• 1094-C Transmittal of
      Employer-Provided Health Insurance Offer and Coverage Information Returns 

    • 1095-C Employer-Provided Health Insurance Offer and Coverage 

    Forms 1095-C were due to applicable employees by March 2, 2022 with the exception of a few states who require them by the end of January. The penalty amount for missing a filing date varies based on how late you furnish the returns. If not more than 30 days later, the fine is $50 per return, then $100 per return for days 31 through August 1st. 

    After this period, the penalties increase substantially. After August 1, the penalty amount climbs to $280 per return. Additionally, if the IRS believes the employer intentionally disregards the filing responsibility, the penalty amount goes up to $570 per late return. That would leave a company with 100 employees with a $57,000 penalty!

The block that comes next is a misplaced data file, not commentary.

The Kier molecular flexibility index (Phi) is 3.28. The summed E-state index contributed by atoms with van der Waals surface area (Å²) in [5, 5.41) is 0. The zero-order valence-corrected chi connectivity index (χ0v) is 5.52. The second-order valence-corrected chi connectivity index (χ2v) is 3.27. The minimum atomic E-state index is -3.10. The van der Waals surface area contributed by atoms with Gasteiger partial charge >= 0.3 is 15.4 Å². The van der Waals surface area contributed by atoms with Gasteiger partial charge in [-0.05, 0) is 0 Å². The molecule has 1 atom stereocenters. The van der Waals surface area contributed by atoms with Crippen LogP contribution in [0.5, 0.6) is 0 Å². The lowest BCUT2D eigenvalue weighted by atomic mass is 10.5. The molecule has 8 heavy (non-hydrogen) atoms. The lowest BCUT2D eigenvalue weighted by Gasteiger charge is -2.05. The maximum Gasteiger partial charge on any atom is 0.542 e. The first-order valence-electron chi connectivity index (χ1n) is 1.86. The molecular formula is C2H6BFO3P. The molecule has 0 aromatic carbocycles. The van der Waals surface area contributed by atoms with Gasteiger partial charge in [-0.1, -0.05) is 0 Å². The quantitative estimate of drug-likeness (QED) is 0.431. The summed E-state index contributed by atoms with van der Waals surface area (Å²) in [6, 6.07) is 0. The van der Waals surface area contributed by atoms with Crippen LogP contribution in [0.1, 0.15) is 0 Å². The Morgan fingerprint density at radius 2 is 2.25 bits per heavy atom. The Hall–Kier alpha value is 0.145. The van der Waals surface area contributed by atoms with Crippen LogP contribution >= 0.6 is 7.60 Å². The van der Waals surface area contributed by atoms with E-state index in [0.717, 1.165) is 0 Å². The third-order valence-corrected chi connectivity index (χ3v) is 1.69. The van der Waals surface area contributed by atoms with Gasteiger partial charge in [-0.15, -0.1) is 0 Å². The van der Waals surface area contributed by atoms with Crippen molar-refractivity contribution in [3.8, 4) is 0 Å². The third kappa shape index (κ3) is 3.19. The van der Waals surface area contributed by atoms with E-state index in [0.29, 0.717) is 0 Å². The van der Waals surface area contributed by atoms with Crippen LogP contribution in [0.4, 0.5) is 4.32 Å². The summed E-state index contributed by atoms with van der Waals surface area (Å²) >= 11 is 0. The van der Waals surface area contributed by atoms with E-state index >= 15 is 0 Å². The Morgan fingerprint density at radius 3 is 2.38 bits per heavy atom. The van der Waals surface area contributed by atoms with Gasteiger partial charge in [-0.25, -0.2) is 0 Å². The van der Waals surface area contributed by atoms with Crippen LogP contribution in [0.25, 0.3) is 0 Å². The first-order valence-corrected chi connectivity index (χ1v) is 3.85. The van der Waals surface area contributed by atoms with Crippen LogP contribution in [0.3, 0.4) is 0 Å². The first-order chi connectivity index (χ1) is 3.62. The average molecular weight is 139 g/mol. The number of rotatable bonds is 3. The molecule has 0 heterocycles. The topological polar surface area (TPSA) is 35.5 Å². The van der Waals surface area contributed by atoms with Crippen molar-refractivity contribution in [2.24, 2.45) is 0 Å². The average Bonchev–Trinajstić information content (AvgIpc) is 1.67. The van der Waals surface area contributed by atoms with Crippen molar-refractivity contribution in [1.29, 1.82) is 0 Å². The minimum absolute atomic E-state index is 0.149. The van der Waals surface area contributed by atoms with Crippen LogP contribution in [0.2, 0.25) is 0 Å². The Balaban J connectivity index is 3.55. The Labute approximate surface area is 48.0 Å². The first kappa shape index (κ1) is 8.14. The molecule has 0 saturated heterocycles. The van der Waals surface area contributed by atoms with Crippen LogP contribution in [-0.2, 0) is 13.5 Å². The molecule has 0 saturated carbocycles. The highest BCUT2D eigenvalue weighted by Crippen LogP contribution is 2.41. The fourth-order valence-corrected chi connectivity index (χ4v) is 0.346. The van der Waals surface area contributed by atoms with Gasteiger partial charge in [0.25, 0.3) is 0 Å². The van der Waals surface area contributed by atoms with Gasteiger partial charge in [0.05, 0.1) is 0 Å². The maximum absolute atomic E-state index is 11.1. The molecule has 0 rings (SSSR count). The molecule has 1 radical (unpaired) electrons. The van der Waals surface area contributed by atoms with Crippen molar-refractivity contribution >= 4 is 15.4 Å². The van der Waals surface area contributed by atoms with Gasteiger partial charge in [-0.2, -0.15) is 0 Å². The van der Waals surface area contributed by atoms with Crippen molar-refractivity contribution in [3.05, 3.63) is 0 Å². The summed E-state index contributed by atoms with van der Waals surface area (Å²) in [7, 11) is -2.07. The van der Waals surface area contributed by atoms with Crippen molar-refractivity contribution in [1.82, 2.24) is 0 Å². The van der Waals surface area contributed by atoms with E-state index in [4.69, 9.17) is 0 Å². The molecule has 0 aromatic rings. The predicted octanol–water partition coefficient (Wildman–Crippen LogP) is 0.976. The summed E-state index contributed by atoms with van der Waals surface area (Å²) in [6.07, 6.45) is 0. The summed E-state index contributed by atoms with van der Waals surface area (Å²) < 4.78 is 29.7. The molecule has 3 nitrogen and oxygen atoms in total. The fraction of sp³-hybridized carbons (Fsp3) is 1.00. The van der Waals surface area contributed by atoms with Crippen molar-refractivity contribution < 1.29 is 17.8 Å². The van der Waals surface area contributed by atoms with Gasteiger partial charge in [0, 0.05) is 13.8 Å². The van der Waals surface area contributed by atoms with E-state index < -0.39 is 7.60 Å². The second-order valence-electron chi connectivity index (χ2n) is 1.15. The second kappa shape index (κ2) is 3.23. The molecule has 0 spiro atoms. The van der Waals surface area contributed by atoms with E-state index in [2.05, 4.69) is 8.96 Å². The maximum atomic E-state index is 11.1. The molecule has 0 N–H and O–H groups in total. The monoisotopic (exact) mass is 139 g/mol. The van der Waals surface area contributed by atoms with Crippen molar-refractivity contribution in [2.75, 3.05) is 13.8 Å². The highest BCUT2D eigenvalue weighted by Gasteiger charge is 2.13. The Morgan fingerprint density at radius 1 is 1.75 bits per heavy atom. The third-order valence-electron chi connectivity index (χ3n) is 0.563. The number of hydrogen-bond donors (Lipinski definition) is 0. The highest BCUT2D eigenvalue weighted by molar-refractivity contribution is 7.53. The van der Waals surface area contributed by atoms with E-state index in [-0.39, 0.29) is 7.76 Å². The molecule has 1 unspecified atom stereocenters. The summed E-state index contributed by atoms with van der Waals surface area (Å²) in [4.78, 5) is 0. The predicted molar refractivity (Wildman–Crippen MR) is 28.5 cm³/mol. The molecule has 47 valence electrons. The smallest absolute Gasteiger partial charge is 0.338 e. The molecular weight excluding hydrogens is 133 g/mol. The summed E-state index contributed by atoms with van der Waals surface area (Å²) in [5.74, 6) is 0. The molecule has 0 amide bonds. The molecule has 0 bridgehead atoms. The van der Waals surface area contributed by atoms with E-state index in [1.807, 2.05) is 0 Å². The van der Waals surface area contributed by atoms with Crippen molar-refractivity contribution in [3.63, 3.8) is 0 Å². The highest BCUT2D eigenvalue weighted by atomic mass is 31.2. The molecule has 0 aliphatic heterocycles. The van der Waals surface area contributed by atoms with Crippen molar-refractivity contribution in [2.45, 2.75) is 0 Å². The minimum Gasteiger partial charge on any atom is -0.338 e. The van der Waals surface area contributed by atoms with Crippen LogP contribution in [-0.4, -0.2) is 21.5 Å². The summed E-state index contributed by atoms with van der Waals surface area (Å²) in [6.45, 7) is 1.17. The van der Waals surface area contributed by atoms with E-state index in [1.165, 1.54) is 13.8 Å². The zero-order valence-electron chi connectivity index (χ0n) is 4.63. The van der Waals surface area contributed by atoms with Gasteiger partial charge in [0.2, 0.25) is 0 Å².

6. Not Performing an Aggregated Employer Group Analysis 

    Sometimes multiple corporate entities are owned by a single organization. These individual business locations may be set up as separate legal entities with individual tax id numbers. An example would be multiple fast-food restaurants owned by a single franchisee. 

    How should these businesses count 50 FTEs for ACA? Is each entity considered a separate employer for the ACA or are they counted together? It depends, but multiple entities under the same common control group with the same ownership often have to add their employees together to determine if they exceed the threshold as an ALE.  

    Companies and business owners should undergo proactive planning to determine whether their businesses would be considered an aggregated group or disaggregated as it pertains to ACA. 

  7. Failing to Claim Small Business Tax Credits 

    Many small businesses qualify for the federal Small Business Health Care Tax Credit. This refundable credit can cover up to 50% of the premiums paid by small business employers or up to 35% paid by small tax-exempt employers. Small businesses are eligible to purchase coverage through the Small Business Health Options Program known as the SHOP Marketplace.

    Eligibility for the tax credit includes: 

    • Have fewer than 25 FTE employees (2 half-time employees equal 1 FTE for purposes of this credit)